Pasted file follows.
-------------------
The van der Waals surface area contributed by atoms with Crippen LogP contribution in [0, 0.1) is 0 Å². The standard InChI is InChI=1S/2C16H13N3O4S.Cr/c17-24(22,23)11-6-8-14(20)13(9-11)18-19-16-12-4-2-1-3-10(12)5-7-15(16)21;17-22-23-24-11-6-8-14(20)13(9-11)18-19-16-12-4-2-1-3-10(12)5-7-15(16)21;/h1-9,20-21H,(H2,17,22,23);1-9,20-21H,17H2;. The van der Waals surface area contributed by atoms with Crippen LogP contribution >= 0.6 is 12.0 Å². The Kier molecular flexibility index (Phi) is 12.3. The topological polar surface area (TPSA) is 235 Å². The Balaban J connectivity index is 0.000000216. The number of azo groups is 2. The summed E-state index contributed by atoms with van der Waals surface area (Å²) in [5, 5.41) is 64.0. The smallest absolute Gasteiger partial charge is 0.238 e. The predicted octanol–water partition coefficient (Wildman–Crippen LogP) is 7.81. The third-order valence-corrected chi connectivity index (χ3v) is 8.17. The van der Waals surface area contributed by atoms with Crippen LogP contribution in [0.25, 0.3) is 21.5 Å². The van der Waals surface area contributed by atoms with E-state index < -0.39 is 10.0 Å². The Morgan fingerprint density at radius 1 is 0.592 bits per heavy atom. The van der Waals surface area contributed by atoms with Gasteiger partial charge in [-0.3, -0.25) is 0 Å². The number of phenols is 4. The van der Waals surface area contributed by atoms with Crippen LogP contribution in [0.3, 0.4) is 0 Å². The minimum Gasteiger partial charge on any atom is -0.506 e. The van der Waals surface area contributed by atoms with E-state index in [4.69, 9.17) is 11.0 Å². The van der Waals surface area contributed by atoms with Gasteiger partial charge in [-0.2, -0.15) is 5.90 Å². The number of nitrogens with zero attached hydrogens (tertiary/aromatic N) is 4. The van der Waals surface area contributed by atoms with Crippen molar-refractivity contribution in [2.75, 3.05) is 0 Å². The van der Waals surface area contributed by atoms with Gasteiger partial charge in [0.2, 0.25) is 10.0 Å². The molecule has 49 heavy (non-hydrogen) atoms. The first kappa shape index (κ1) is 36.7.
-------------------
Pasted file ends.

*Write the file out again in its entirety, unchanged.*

The van der Waals surface area contributed by atoms with Crippen LogP contribution in [0, 0.1) is 0 Å². The standard InChI is InChI=1S/2C16H13N3O4S.Cr/c17-24(22,23)11-6-8-14(20)13(9-11)18-19-16-12-4-2-1-3-10(12)5-7-15(16)21;17-22-23-24-11-6-8-14(20)13(9-11)18-19-16-12-4-2-1-3-10(12)5-7-15(16)21;/h1-9,20-21H,(H2,17,22,23);1-9,20-21H,17H2;. The van der Waals surface area contributed by atoms with Crippen LogP contribution >= 0.6 is 12.0 Å². The Kier molecular flexibility index (Phi) is 12.3. The topological polar surface area (TPSA) is 235 Å². The Balaban J connectivity index is 0.000000216. The number of azo groups is 2. The summed E-state index contributed by atoms with van der Waals surface area (Å²) in [5, 5.41) is 64.0. The smallest absolute Gasteiger partial charge is 0.238 e. The predicted octanol–water partition coefficient (Wildman–Crippen LogP) is 7.81. The third-order valence-corrected chi connectivity index (χ3v) is 8.17. The van der Waals surface area contributed by atoms with Crippen LogP contribution in [0.25, 0.3) is 21.5 Å². The van der Waals surface area contributed by atoms with E-state index < -0.39 is 10.0 Å². The Morgan fingerprint density at radius 1 is 0.592 bits per heavy atom. The van der Waals surface area contributed by atoms with Gasteiger partial charge in [-0.3, -0.25) is 0 Å². The number of phenols is 4. The van der Waals surface area contributed by atoms with Crippen LogP contribution in [0.3, 0.4) is 0 Å². The minimum Gasteiger partial charge on any atom is -0.506 e. The van der Waals surface area contributed by atoms with E-state index in [4.69, 9.17) is 11.0 Å². The van der Waals surface area contributed by atoms with Gasteiger partial charge in [-0.2, -0.15) is 5.90 Å². The number of nitrogens with zero attached hydrogens (tertiary/aromatic N) is 4. The van der Waals surface area contributed by atoms with Crippen molar-refractivity contribution in [2.75, 3.05) is 0 Å². The van der Waals surface area contributed by atoms with Gasteiger partial charge in [0.2, 0.25) is 10.0 Å². The molecule has 49 heavy (non-hydrogen) atoms. The first kappa shape index (κ1) is 36.7.